STEM Makeover! Gingerbread Houses: How to Turn Your Activity Into Authentic STEM

STEM Makeover: Gingerbread Houses

Building gingerbread houses is a popular classroom activity this time of year. Although the activity can be craft-based (ergo, everyone does the same craft, and it’s just about your students creating something that they can bring home) here’s our STEAM makeover version that hits math and NGSS!

Any project that involves building can be adapted into STEM/STEAM with just a few tweaks. First, start by reading Sadlier’s Math Blog “Gingerbread House STEAM Activity – Math Connections.” They gave gingerbread houses an extensive math makeover and have conveniently provided suggestions to align them to the Common Core standards! Check them out first, then use this blog for the science and engineering side of things.

If you wish to avoid using food products to build your gingerbread houses, you can substitute with alternate building materials like cardboard, straws, glue, buttons, paper, etc. while keeping with holiday/winter theme.

Starting Out

For this activity, we suggest that you don’t show your students examples of other gingerbread houses. Otherwise, they may copy the example rather than exploring their materials and being creative. Instead, have your kids brainstorm on the structure of houses in real life. Lead them through a discussion of what they think the different parts and functions of a house are. 

Second, provide a “purpose” for their house. Does this house need to keep it’s inhabitants warm? Are they creating a scaled version of a house they know in real life? Maybe you want to recreate a small city (in which case, you want to ask what buildings does a city need). Perhaps students are recreating a city described in a book (can you imagine the epicness of a gingerbread Whoville? Or Hogsmead???) Engineering projects always solve some kind of problem. You can start with this scenario:

The citizens of Candyland want to build a new city. They’re asking you, my team of junior architectural designers, to design and create a 3D model of their city. Because they have a limited budget, they’ve given us the following materials for this project (pointing to the materials that they have). Architectural designers often work in teams, so each of you will be in charge of a building. We need to decide as a team what buildings we need to create, and then each of you will build one of the buildings using the materials we have on hand.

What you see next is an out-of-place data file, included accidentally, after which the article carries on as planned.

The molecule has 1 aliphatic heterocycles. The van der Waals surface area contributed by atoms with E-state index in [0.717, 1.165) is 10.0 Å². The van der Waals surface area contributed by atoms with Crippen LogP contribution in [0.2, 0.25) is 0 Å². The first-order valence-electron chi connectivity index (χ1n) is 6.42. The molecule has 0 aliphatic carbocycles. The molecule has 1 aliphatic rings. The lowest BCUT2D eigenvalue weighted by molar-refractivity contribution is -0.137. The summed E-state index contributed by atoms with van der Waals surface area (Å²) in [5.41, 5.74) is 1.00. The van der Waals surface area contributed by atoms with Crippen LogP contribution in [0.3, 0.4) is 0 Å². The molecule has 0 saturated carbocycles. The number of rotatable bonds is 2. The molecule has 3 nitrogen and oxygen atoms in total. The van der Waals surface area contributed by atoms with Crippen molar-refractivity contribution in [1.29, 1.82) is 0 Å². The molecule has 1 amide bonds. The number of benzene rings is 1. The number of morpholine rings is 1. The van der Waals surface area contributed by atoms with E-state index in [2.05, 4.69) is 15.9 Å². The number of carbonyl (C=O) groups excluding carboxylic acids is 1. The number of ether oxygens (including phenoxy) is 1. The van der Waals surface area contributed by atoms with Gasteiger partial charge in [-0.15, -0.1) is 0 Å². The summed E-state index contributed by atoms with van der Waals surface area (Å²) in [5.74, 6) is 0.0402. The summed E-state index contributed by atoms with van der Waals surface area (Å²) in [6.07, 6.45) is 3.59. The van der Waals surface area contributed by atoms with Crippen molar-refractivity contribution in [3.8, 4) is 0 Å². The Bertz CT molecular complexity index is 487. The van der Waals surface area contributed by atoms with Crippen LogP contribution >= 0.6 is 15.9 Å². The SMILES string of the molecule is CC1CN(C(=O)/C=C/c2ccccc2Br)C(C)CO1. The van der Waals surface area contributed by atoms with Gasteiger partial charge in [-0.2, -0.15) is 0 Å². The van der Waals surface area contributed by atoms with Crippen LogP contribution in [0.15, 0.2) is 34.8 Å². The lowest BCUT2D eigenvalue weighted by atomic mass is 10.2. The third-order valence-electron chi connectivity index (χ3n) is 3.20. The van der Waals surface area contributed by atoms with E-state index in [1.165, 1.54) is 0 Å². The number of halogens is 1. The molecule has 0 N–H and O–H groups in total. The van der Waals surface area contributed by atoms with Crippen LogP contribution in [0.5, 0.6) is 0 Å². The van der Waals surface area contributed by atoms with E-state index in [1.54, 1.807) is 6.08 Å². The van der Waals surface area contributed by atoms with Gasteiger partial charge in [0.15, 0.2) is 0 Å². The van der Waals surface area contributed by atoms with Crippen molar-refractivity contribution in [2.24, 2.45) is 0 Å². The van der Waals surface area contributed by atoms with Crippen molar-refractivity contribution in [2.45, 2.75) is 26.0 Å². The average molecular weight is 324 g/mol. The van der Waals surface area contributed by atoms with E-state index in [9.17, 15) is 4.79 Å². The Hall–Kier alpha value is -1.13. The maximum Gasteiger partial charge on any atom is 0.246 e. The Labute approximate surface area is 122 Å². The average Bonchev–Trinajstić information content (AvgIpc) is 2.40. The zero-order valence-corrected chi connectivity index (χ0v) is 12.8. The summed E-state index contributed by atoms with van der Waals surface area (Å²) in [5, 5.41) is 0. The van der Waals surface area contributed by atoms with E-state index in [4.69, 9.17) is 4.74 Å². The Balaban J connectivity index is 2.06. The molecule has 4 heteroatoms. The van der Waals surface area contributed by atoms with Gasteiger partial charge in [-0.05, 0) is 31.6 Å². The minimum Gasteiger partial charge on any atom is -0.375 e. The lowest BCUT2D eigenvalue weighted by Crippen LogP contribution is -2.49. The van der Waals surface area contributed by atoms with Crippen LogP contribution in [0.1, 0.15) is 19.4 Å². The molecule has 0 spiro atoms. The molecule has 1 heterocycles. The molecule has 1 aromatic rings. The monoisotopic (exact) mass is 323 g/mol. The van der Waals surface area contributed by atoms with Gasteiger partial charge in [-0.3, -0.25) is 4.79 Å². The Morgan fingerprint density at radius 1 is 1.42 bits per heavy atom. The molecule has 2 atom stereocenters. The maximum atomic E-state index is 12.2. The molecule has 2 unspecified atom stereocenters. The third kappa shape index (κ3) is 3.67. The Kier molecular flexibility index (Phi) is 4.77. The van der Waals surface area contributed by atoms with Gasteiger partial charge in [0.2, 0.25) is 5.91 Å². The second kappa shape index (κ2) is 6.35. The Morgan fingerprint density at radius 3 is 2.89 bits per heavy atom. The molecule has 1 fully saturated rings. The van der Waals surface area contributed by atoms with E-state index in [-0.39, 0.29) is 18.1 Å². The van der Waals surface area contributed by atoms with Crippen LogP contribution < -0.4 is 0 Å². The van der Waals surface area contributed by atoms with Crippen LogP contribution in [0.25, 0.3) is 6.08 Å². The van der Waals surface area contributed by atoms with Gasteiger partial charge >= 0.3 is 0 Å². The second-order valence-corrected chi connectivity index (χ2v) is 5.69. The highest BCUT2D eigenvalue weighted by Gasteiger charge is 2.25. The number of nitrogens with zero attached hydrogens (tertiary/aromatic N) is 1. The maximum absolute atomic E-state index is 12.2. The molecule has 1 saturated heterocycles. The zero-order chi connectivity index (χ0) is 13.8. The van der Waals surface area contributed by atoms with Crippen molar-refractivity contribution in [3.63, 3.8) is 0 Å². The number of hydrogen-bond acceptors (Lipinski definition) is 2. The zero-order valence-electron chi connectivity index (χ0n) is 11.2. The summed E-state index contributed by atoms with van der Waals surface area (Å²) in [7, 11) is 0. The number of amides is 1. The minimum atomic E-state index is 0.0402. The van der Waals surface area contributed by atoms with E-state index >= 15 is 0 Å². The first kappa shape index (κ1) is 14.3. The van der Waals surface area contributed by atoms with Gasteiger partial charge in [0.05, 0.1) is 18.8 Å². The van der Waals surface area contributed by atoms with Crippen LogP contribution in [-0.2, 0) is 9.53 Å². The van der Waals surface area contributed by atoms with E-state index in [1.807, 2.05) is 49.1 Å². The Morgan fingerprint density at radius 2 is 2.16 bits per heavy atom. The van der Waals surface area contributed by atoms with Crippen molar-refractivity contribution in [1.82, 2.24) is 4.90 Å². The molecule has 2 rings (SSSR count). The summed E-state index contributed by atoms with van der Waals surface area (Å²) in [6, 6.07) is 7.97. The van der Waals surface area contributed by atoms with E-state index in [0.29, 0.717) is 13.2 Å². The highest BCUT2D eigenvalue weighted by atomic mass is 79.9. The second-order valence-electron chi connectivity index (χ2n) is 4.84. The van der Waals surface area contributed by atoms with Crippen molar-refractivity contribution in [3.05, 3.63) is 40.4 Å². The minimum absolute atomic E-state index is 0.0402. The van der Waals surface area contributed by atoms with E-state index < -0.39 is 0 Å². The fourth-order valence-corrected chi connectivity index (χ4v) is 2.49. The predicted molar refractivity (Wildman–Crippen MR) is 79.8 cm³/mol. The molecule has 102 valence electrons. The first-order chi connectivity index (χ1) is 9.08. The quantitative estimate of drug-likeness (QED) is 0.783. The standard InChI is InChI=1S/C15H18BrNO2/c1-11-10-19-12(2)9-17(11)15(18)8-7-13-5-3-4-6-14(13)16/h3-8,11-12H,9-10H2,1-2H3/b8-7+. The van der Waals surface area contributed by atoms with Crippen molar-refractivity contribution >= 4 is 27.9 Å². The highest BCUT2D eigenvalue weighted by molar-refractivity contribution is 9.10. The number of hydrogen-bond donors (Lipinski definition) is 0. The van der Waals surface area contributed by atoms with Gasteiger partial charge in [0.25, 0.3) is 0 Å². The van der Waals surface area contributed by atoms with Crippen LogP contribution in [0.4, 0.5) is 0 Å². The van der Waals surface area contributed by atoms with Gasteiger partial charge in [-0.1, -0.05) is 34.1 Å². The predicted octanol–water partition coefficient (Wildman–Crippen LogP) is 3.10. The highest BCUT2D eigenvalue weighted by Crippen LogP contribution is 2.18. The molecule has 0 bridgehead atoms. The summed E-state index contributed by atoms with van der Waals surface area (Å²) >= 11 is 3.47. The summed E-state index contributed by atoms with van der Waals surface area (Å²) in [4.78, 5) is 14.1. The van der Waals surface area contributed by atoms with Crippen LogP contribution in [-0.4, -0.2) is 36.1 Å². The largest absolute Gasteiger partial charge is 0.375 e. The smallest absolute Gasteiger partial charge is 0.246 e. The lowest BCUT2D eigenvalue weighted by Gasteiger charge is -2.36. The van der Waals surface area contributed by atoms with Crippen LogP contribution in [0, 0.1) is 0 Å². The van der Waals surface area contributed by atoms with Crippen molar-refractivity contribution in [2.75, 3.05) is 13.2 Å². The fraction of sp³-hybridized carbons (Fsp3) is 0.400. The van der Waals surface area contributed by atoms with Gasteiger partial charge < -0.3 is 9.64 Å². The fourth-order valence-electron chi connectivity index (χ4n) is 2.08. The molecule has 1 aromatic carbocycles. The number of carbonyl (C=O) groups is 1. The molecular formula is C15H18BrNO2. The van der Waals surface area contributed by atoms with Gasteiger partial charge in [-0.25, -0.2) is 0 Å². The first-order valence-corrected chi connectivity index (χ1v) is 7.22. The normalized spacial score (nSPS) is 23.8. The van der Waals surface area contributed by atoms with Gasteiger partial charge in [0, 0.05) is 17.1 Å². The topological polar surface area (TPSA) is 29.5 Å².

Notice, in this scenario, students now get to explore being “architectural designers” as a STEAM field, and learn about the science, math, and engineering processes involved in this occupation!

Planning the Materials

If possible, have students plan out their designs. With the materials visible, hand out pieces of paper and have your students draw out plans for their houses. This will help them plan out the materials they want to use, and what their house or building will look like. They can also use these sketches to ask for materials and explain why they need them. If you ask them to bring up their plan and explain which materials they need and how much they will need to build their house, they will have to incorporate both mathematical and engineering thinking as they develop their plan.

If you aren’t able to give students time to sketch out a plan or if your students are too young to use sketches to plan, you can also just give the students the materials, but don’t tell them what each material is for. Let them figure that part out. Once they start exploring their materials, you can walk around and ask what they plan to use the materials for, which materials they plan to use, etc. 

Getting students to think about their materials also helps them practice the engineering concept of developing and creating models. Gingerbread houses are models of real houses. Many of the materials used in this activity mimic materials that are used in the building of houses in real life.